ST Sprite Factory
FUTURE SOFTWARE SYSTEMS
21125 Chatsworth Street
Chatsworth, CA 91311
Low resolution $39.95
by David Plotkin
David Plotkin, a chemical engineer by trade, currently works as a human resources analyst for Chevron Corp. in San Francisco. His first computer was an Atari 400, purchased in 1980. Currently he uses a 520ST (two monitors) with 1 meg memory and hard disk. His interests include writing and games.
ST Sprite Factory (SSF for short) is a utility for creating your own sprites and animating them. It includes the actual program for creating multicolored sprites and some sample programs showing how to use sprites in GFA BASIC, C and Personal Pascal.
Sprites are blocks of data which form a picture for display on the screen. Atari 8-bit users are familiar with this concept called "Player-Missile Graphics." A good example of sprites are the characters in MichTron's Time Bandits.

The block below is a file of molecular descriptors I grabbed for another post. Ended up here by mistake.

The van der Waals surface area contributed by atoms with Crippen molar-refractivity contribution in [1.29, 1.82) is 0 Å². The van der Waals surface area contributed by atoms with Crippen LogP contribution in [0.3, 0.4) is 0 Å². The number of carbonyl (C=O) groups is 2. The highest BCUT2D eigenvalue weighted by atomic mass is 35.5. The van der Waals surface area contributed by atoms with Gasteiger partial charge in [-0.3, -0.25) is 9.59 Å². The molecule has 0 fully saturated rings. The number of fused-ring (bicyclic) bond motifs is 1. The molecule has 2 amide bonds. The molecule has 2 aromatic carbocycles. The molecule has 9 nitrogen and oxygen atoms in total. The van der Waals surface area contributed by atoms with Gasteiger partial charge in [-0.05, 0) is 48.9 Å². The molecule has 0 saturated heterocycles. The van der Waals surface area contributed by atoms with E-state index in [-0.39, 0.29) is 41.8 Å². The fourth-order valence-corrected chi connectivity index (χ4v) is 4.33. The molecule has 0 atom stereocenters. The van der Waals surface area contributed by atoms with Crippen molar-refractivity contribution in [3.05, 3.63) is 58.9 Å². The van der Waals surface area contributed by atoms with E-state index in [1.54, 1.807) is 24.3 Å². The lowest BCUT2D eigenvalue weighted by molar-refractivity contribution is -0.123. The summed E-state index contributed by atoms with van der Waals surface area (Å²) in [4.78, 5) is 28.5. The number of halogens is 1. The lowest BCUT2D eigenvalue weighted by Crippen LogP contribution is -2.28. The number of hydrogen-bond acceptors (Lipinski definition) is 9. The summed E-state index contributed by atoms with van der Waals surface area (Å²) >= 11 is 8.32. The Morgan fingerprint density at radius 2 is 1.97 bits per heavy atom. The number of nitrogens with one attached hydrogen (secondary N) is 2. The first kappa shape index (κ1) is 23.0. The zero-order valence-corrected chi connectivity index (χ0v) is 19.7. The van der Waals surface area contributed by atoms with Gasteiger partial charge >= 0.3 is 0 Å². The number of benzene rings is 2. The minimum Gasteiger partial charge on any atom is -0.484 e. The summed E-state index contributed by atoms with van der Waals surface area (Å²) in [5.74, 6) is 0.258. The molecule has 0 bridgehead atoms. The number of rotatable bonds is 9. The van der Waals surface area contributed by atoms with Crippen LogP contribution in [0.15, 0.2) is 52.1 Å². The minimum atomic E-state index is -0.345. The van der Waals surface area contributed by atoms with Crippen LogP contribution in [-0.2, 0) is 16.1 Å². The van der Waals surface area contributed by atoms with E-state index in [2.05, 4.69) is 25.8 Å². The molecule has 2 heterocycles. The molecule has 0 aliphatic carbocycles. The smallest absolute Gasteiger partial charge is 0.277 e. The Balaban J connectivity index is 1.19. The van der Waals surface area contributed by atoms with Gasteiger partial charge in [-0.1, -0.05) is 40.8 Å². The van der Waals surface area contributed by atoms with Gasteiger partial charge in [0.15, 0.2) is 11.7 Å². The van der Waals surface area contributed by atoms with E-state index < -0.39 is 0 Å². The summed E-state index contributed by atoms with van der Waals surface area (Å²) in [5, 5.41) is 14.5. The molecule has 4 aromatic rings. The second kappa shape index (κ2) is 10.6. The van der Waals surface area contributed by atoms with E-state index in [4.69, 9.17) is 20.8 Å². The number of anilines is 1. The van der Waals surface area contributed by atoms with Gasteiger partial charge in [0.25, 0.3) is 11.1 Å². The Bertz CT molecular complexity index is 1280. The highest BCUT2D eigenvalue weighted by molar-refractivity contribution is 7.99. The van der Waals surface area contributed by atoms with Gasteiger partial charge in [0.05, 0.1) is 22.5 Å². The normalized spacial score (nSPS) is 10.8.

If done properly, a small, colorful sprite can move across the screen without affecting the background. But defining the sprites themselves can be a difficult and time-consuming procedure. This is especially true if you want multiple versions of the sprite—each one slightly different from the one before—to use in an animation sequence. SSF solves this problem by providing a whole host of tools for "point-and-click" design of up to 60 sprites, each 32 lines high and 32 bits wide, using all 16 available colors. Once you've designed some sprites, SSF lets you animate any sequence of the 60 frames, in any order, at your chosen speed.